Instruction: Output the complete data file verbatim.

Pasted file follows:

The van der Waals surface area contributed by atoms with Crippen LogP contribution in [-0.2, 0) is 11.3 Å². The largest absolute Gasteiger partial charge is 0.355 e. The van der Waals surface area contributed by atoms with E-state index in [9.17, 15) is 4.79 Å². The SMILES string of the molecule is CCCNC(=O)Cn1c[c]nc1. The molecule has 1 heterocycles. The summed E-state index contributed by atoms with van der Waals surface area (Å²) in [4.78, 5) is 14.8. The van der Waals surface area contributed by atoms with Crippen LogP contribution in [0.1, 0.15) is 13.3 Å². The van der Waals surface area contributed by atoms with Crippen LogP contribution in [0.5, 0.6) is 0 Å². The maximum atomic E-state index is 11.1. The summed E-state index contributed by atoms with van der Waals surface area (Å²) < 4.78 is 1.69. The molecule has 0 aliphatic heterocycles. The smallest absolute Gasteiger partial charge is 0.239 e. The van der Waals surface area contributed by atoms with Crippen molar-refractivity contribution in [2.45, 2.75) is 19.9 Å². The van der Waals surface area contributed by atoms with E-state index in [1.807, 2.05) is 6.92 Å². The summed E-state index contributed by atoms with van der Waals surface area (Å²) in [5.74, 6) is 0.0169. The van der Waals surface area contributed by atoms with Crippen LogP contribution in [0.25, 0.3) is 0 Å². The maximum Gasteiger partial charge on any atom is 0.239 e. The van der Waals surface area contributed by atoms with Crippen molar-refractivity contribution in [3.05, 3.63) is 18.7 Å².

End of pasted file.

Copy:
The van der Waals surface area contributed by atoms with Crippen LogP contribution in [-0.2, 0) is 11.3 Å². The largest absolute Gasteiger partial charge is 0.355 e. The van der Waals surface area contributed by atoms with E-state index in [9.17, 15) is 4.79 Å². The SMILES string of the molecule is CCCNC(=O)Cn1c[c]nc1. The molecule has 1 heterocycles. The summed E-state index contributed by atoms with van der Waals surface area (Å²) in [4.78, 5) is 14.8. The van der Waals surface area contributed by atoms with Crippen LogP contribution in [0.1, 0.15) is 13.3 Å². The van der Waals surface area contributed by atoms with Crippen LogP contribution in [0.5, 0.6) is 0 Å². The maximum atomic E-state index is 11.1. The summed E-state index contributed by atoms with van der Waals surface area (Å²) < 4.78 is 1.69. The molecule has 0 aliphatic heterocycles. The smallest absolute Gasteiger partial charge is 0.239 e. The van der Waals surface area contributed by atoms with Crippen molar-refractivity contribution in [2.45, 2.75) is 19.9 Å². The van der Waals surface area contributed by atoms with E-state index in [1.807, 2.05) is 6.92 Å². The summed E-state index contributed by atoms with van der Waals surface area (Å²) in [5.74, 6) is 0.0169. The van der Waals surface area contributed by atoms with Crippen LogP contribution in [0.25, 0.3) is 0 Å². The maximum Gasteiger partial charge on any atom is 0.239 e. The van der Waals surface area contributed by atoms with Crippen molar-refractivity contribution in [3.05, 3.63) is 18.7 Å².